Weaver, Johnny

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Law Enforcement Management Institute of Texas (LEMIT)



It is well known throughout the law enforcement community that police officers experience traumatic events almost on a daily basis. After many years of witnessing a variety of horrific events throughout an officer’s career, officers can become callous and may suffer from post-traumatic stress disorder (PTSD). From lack of knowledge and education, officers may not realize they have a mental health disorder. Furthermore, officers may realize they have a problem but because of the possibility of negative consequences, they are generally not willing to let someone know they are suffering from this debilitating condition. If an officer refuses or neglects to get treatment for PTSD, it is likely that the symptoms will worsen and it will continue to take a negative toll on the officer’s ability to perform his/her job efficiently. The officer may have negative coping mechanisms such as drug abuse, alcohol abuse, or gambling. Law enforcement agencies should mandate mental health training for officers annually and offer a variety of treatment options to them. Officers should be advised of the treatment opportunities available and should be assured that the sessions will remain anonymous. If training is mandated, officers will understand the effects of prolonged exposure to these incidents and what their psychological toll on their well-being can have. These officers need to understand that help is available to them at little to no cost. Officers should realize that they are not alone when they are possibly victims of PTSD. The purpose of this paper is to provide evidence that annual training can lesson or eliminate the possibility of mental health issues in law enforcement.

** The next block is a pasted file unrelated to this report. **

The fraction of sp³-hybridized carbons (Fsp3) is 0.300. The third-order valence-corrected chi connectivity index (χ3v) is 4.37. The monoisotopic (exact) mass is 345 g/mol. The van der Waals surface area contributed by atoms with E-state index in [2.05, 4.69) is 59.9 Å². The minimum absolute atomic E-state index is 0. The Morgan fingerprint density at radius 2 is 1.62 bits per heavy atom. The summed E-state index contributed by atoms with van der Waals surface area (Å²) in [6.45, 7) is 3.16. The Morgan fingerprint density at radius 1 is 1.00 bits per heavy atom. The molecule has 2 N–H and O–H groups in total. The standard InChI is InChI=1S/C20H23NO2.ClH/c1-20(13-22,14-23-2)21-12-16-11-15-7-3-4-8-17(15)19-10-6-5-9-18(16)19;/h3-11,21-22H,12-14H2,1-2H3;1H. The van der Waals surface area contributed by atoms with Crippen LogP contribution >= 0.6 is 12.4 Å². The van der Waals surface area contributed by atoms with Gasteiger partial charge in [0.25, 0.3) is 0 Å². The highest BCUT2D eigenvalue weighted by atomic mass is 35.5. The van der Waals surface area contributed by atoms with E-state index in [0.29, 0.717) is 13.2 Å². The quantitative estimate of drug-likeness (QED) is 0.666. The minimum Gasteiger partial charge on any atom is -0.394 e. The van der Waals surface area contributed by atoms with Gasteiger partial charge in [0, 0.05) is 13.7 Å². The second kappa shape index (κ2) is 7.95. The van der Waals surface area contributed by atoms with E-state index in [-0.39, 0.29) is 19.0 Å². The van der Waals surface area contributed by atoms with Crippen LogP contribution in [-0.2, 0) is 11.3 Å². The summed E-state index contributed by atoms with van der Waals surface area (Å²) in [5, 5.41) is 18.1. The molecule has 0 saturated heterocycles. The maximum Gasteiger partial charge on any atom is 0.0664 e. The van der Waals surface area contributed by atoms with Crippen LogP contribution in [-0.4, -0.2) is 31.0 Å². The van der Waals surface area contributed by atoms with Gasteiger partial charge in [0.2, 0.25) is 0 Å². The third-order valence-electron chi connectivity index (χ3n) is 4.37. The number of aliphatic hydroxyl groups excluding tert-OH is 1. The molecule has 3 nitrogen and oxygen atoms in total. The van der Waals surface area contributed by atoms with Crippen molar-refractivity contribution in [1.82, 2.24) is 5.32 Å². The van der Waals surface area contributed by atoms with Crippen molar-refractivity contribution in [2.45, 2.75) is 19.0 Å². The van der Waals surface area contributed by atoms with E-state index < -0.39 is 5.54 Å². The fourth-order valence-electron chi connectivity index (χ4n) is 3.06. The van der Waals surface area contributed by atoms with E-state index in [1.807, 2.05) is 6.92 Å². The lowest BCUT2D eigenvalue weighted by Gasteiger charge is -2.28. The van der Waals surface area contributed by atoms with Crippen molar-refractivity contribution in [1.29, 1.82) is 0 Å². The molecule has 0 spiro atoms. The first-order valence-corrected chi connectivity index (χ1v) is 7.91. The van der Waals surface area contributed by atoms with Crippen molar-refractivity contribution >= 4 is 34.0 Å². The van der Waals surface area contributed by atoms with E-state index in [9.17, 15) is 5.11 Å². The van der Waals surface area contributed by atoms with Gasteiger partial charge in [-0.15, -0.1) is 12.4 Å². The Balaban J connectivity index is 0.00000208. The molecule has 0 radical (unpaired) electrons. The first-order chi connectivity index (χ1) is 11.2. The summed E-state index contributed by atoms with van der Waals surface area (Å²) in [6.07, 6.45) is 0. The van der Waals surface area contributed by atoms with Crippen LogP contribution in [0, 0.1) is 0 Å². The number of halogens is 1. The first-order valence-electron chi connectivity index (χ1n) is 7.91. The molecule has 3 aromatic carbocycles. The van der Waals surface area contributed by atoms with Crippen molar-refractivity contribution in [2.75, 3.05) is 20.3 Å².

Police -- mental health, Police -- job stress, Police psychology